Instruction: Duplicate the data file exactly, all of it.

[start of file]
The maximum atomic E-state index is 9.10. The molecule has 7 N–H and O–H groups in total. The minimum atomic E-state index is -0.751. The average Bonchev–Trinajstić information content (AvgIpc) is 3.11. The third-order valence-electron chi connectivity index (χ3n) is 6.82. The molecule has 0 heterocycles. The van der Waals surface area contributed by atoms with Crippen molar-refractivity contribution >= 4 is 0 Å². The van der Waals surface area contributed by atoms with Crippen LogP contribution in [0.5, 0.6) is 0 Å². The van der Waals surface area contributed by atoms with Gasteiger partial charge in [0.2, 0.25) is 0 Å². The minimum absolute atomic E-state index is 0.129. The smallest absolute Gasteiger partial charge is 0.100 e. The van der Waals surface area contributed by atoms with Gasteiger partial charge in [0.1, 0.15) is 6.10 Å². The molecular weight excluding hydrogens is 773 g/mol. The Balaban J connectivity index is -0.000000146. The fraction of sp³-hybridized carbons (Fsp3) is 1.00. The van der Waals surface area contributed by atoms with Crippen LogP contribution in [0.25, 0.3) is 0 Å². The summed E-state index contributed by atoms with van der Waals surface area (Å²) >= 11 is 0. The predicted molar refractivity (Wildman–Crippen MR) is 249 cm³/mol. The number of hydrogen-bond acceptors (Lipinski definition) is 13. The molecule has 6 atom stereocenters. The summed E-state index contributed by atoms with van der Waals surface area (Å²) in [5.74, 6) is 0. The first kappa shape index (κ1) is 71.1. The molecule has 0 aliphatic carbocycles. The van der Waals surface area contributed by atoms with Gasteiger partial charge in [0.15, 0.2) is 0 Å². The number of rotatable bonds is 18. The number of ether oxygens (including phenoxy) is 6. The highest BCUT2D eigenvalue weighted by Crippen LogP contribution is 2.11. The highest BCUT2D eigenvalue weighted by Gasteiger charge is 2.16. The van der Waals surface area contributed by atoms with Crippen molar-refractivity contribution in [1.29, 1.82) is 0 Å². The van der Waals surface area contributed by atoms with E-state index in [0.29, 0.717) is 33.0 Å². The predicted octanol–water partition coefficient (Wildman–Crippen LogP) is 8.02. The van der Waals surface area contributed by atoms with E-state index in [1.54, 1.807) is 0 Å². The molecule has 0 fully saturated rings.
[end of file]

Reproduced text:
The maximum atomic E-state index is 9.10. The molecule has 7 N–H and O–H groups in total. The minimum atomic E-state index is -0.751. The average Bonchev–Trinajstić information content (AvgIpc) is 3.11. The third-order valence-electron chi connectivity index (χ3n) is 6.82. The molecule has 0 heterocycles. The van der Waals surface area contributed by atoms with Crippen molar-refractivity contribution >= 4 is 0 Å². The van der Waals surface area contributed by atoms with Crippen LogP contribution in [0.5, 0.6) is 0 Å². The van der Waals surface area contributed by atoms with Gasteiger partial charge in [0.2, 0.25) is 0 Å². The minimum absolute atomic E-state index is 0.129. The smallest absolute Gasteiger partial charge is 0.100 e. The van der Waals surface area contributed by atoms with Gasteiger partial charge in [0.1, 0.15) is 6.10 Å². The molecular weight excluding hydrogens is 773 g/mol. The Balaban J connectivity index is -0.000000146. The fraction of sp³-hybridized carbons (Fsp3) is 1.00. The van der Waals surface area contributed by atoms with Crippen LogP contribution in [0.25, 0.3) is 0 Å². The summed E-state index contributed by atoms with van der Waals surface area (Å²) >= 11 is 0. The predicted molar refractivity (Wildman–Crippen MR) is 249 cm³/mol. The number of hydrogen-bond acceptors (Lipinski definition) is 13. The molecule has 6 atom stereocenters. The summed E-state index contributed by atoms with van der Waals surface area (Å²) in [5.74, 6) is 0. The first kappa shape index (κ1) is 71.1. The molecule has 0 aliphatic carbocycles. The van der Waals surface area contributed by atoms with Gasteiger partial charge in [0.15, 0.2) is 0 Å². The number of rotatable bonds is 18. The number of ether oxygens (including phenoxy) is 6. The highest BCUT2D eigenvalue weighted by Crippen LogP contribution is 2.11. The highest BCUT2D eigenvalue weighted by Gasteiger charge is 2.16. The van der Waals surface area contributed by atoms with Crippen molar-refractivity contribution in [1.29, 1.82) is 0 Å². The van der Waals surface area contributed by atoms with E-state index in [0.29, 0.717) is 33.0 Å². The predicted octanol–water partition coefficient (Wildman–Crippen LogP) is 8.02. The van der Waals surface area contributed by atoms with E-state index in [1.54, 1.807) is 0 Å². The molecule has 0 fully saturated rings.